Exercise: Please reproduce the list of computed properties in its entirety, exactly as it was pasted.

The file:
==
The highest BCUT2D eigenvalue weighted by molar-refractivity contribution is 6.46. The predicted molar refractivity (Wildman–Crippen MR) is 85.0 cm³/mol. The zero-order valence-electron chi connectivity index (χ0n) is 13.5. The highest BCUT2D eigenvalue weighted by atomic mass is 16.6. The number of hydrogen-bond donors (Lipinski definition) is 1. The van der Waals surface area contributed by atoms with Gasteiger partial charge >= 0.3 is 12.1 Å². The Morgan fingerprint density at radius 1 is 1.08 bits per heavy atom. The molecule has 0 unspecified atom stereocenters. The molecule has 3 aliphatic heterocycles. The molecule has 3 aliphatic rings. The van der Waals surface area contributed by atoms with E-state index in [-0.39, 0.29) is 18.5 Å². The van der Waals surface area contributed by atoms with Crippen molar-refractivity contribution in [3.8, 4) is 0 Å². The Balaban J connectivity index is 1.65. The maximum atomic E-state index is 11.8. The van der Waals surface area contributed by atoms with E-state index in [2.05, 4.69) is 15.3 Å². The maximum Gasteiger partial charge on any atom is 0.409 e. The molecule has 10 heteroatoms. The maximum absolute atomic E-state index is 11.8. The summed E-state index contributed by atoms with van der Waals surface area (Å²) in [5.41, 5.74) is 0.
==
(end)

The highest BCUT2D eigenvalue weighted by molar-refractivity contribution is 6.46. The predicted molar refractivity (Wildman–Crippen MR) is 85.0 cm³/mol. The zero-order valence-electron chi connectivity index (χ0n) is 13.5. The highest BCUT2D eigenvalue weighted by atomic mass is 16.6. The number of hydrogen-bond donors (Lipinski definition) is 1. The van der Waals surface area contributed by atoms with Gasteiger partial charge >= 0.3 is 12.1 Å². The Morgan fingerprint density at radius 1 is 1.08 bits per heavy atom. The molecule has 0 unspecified atom stereocenters. The molecule has 3 aliphatic heterocycles. The molecule has 3 aliphatic rings. The van der Waals surface area contributed by atoms with E-state index in [-0.39, 0.29) is 18.5 Å². The van der Waals surface area contributed by atoms with Crippen molar-refractivity contribution in [3.8, 4) is 0 Å². The Balaban J connectivity index is 1.65. The maximum atomic E-state index is 11.8. The van der Waals surface area contributed by atoms with E-state index in [2.05, 4.69) is 15.3 Å². The maximum Gasteiger partial charge on any atom is 0.409 e. The molecule has 10 heteroatoms. The maximum absolute atomic E-state index is 11.8. The summed E-state index contributed by atoms with van der Waals surface area (Å²) in [5.41, 5.74) is 0.